A big PS: I should have said this earlier, but if you don’t know, Goff plays a significant role in another great book, A Million Miles in a Thousand Years: How I Learned to Live a Better Story by Donald Miller (Nelson; $15.99.) In that book (I hope you know, since we love it so) indie film-maker Steve Taylor shows up to make a movie inspired by Miller’s meandering thoughts about religion-less faith, Blue Like Jazz (Nelson; $15.99.) Alas, to make a movie about a memoir supposes that the memoirist has some sort of life story, something good going on, a trajectory, a tale to tell. Miller realized (by studying how to make a film script, as he explains in Million Miles) that he needed to get his life aligned with the larger story of God, a purpose-driven life with something big and meaty unfolding in some Biblically-shaped, coherent plot. He needed to find himself a mentor, the kind of life-changing, one-of-a-kind, Jesus-leaking character that a character like Miller could take. Goff is his man. If you’ve read Million Miles in a Thousand Years then you know that Miller talks about Goff—-his annual New Year’s Day parade that one cannot watch, but must be in, his orphanage in Uganda, where he gets Miller to pick up a shovel and plant a commemorative tree. Goff not only tells a better story than Donald Miller’s bohemian ruminations, but he invites him into that story. Through Miller’s memoir, we learn that a good mentor does that. In more traditional terms, although neither Miller nor Goff use these exact words, a faith leader does evangelism and disciple-making, helps get folks converted to Jesus and equips them to live into the new way of His kingdom.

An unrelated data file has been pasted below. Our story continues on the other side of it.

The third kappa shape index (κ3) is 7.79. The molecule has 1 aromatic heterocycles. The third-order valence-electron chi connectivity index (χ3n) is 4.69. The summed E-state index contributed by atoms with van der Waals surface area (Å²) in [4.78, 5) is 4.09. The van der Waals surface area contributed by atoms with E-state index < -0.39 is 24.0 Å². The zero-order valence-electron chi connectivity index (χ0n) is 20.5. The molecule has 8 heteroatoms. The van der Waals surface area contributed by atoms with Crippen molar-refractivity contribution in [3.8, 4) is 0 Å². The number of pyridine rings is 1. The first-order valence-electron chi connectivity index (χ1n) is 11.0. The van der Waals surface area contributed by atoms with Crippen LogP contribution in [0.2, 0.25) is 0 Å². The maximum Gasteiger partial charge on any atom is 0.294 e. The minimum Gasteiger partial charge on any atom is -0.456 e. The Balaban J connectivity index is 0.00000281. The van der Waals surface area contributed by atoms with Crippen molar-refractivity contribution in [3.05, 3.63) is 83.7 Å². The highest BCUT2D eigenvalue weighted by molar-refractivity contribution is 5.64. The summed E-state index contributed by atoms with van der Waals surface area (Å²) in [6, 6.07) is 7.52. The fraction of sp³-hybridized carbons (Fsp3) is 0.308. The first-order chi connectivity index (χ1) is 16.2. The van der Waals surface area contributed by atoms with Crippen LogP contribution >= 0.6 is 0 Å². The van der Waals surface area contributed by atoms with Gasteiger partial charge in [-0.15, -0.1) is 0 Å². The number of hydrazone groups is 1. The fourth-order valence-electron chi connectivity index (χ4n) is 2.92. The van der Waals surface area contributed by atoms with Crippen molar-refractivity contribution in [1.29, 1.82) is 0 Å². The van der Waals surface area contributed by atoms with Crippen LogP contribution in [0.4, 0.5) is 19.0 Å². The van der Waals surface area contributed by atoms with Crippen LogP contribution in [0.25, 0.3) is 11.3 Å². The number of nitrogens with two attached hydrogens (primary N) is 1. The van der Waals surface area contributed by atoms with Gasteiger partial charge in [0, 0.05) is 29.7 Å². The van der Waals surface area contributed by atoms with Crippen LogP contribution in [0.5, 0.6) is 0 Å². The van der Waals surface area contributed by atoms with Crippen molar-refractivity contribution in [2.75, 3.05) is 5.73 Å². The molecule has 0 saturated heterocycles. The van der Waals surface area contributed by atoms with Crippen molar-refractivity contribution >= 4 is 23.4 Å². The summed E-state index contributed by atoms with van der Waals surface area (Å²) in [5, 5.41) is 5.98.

The amusing and powerful references to Goff in Miller’s book made me wonder—is that guy for real, or a literary device, maybe. Could there really be such a zany and helpful mentor, who takes his kids out of school to meet world leaders and takes Donald Miller to the war zones of central Africa? Who pulls pranks and can be seen beside his friends on the Ugandan
Supreme Court, as they try on Mickey Mouse ears on Tom Sawyer Island? Who calls his engagement with Scripture not “Bible studies” but “Bible doings”?
â€¨â€¨Yes, that man does exist.
Some of us have been drawn into his orbit. Now he has written his own book. May Love Does en-courage many, as his life story unfolds in this book, warts and jokes and failures and passions and all, inviting us all to “get to the do part of our faith.”